|1893-1967||Maroon & Silver|
|1968-1996||Copper & Gold|
|1997-present||Maroon & Silver|
The university's official colors are copper, silver, and gold, and were chosen in recognition of the state's mining history. Contrary to popular perception, these colors have never changed with the confusion stemming from the university's decision to represent "copper" with either maroon or Texas orange at various times in its history.
When the university was founded in 1893 and its colors chosen, a lack of copper dye led the school to use maroon and occasionally other colors to represent the copper. This had the effect of having the athletic teams not always being represented across the board by the same uniform colors. In 1967, then head football coach and athletic director Jack Swarthout, who personally preferred the maroon and silver used by the football team, sought to make the schools colors more consistent and held a vote among UM coaches. They selected Texas orange (to represent copper) and gold to be used on the school's uniforms and it remained for the next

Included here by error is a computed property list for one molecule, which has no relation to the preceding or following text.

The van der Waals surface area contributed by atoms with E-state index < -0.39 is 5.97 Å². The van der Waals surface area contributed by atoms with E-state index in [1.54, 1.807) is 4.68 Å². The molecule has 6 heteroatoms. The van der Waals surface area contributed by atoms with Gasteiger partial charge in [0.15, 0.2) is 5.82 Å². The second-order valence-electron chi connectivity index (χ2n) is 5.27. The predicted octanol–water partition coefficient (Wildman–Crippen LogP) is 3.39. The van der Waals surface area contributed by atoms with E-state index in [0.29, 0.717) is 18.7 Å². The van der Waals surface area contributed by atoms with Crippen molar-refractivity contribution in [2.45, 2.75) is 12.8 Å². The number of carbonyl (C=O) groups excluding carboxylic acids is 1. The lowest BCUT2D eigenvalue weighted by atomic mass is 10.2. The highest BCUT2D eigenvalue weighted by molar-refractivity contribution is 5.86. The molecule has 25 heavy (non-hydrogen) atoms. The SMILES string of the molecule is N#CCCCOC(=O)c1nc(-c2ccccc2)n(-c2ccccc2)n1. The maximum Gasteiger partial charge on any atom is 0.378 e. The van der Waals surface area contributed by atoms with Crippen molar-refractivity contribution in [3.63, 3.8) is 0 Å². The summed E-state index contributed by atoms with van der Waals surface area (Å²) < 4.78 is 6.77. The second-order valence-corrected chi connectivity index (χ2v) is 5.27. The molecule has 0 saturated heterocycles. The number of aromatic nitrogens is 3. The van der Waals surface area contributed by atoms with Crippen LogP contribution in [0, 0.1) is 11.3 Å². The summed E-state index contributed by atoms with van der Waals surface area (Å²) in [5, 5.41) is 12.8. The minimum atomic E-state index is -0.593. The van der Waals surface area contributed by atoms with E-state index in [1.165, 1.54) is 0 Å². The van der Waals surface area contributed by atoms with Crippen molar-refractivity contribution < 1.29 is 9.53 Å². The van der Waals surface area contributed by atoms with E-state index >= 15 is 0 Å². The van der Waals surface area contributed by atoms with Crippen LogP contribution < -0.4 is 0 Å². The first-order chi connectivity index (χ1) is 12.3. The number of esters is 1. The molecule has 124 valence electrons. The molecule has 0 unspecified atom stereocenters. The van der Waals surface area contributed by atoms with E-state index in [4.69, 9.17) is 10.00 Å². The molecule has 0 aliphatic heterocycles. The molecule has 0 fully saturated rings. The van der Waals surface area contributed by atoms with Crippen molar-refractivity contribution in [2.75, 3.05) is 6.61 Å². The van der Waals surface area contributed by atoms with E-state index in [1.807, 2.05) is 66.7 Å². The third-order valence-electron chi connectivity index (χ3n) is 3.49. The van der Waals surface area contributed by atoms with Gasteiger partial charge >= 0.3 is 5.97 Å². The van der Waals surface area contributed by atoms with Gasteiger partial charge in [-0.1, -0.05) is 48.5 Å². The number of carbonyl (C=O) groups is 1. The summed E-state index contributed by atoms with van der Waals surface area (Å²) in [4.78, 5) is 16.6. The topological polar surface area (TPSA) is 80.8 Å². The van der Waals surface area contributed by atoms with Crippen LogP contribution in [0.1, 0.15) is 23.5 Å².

The maroon was brought back as part of the university's centennial celebrations in 1993 and a student survey in 1995 showed support for a return to maroon and silver uniforms. Despite some vocal opposition, by 1997 the colors began to phase into the maroon and silver that continues to be used.
The football team won national championships in 1995 and 2001 and qualified for a record 17 consecutive playoffs (1993-2009). Football has been played at Montana since 1897, 123 years ago, and the Grizzlies have played in their current home, Washington-Grizzly Stadium, since 1986.
The Grizzlies rank among the all time playoff appearance leaders, with appearances in 1982, 1988, 1989, and 1993-2009. The playoff streak is the record at the I-AA level (now FCS). The continuous streak ended in 2010 with a loss to rival Montana State which ended Montana's season at 7-4 and without an invitation to the post-season for the first time in 18 years.